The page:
Bonn · In Bonn, it is already eight degrees warmer on summer nights than in the countryside. Over the next 40 years, this effect is expected to intensify. It has consequences not only for residents, but also for city planners.
Bonn has recently come to resemble Australia. Green all around and a deep red center in the middle. At least that's how Bonn looks on Joachim Helbig's city map. The head of the Environmental Protection and Planning Department at the city administration is poring over this special map with his co-worker Jessica Müller. It shows the city at the height of summer, early in the morning at 4 a.m.
This is the time of day when it is statistically at its coolest in weeks like these. And then it becomes clear: The city has a problem with the heat. Because while in peripheral areas such as Röttgen, Ückesdorf or the south of Ippendorf, cool air from the foothills and from the side valleys of the Kottenforst refreshes heated areas, the heat tends to accumulate in Neu-Tannenbusch, Duisdorf, Beuel, Bad Godesberg and in the city center, like in a furnace.
In many city districts - above all the city center of Bonn - the minimum night temperature on summer nights with stable high pressure is more than seven degrees higher than in the undeveloped countryside. Even open spaces such as those around the Annaberger Hof in the Kottenforst, which also heat up like an oven during the day, provide important reserves of cool air for the city at night.
The climate maps for day and night in Bonn were recently created as part of the ZURES research project. The acronym stands for Future-Oriented Vulnerability and Risk Analysis to Promote Resilience of Cities and Urban Infrastructures. Funded by the German Federal Ministry of Education and Research, the University of Stuttgart, the Technical University of Dortmund and the UN University Bonn have been working since 2016 in the project cities of Bonn and Ludwigsburg to gain insights into adaptation to rising temperatures and climate change.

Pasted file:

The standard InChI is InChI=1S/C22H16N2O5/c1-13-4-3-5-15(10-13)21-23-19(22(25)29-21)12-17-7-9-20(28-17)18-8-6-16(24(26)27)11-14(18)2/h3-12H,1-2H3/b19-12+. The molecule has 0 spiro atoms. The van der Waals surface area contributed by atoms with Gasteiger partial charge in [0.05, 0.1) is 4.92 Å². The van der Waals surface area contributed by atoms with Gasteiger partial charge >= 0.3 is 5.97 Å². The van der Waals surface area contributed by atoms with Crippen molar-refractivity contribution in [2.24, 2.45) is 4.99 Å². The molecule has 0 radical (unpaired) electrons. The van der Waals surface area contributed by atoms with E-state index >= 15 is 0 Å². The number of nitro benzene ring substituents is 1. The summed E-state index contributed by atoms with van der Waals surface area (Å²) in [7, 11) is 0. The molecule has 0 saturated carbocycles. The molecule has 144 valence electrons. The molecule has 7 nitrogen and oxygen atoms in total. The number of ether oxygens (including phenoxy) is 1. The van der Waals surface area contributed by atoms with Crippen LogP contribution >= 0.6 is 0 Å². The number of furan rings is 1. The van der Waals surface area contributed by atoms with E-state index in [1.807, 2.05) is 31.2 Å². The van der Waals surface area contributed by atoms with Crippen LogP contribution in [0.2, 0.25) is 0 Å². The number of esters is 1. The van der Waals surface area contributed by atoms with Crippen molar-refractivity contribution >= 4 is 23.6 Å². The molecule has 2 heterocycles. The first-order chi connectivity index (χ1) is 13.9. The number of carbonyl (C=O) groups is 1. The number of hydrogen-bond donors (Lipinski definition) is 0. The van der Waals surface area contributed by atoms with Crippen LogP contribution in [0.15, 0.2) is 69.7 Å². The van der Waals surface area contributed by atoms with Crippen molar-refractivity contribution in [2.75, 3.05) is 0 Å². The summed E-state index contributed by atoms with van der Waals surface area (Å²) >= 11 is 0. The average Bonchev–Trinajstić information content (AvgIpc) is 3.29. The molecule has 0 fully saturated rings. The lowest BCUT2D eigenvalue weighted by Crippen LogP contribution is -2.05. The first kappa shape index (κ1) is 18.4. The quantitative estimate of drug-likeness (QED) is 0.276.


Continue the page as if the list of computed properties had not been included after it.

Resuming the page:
Challenge for urban planners
In Bonn, this is important right now for several reasons. "On the one hand, Ennert and Venusberg form a certain natural basin, which restricts the supply of cool air," explains Helbig. On the other hand, more living space is urgently needed in the city, which continues to grow. There are calls for increased densification and filling in the gaps in housing development. At the same time, all property owners and residents must prepare for rising temperatures. A local climate forecast by the University of Duisburg-Essen from 2011 expects an increase in the number of days with temperatures above 30 degrees Celsius (86° F) from an average of 7.8 to 20.9 per year when comparing the decades 1991 to 2001 and 2051-2061. A climate forecast by the Cologne-Bonn Region e. V. expects 18 of these warmer days per year as climate change progresses.
The number of summer days above 25 degrees Celsius (77° F) is even expected to nearly double from 37.1 to 70.3 days, according to the Essen-based calculations. And the nights will also get warmer. The number of so-called tropical nights (anything above 25° C/77°F) will statistically increase tenfold from 0.1 to 1.0. These are important parameters, because the climate increasingly causes health problems for people during the runs of several consecutive hot days in combination with tropical nights. Then, the heat load is not only extreme during the day, but even at night one has no chance to recover due to lack of sleep.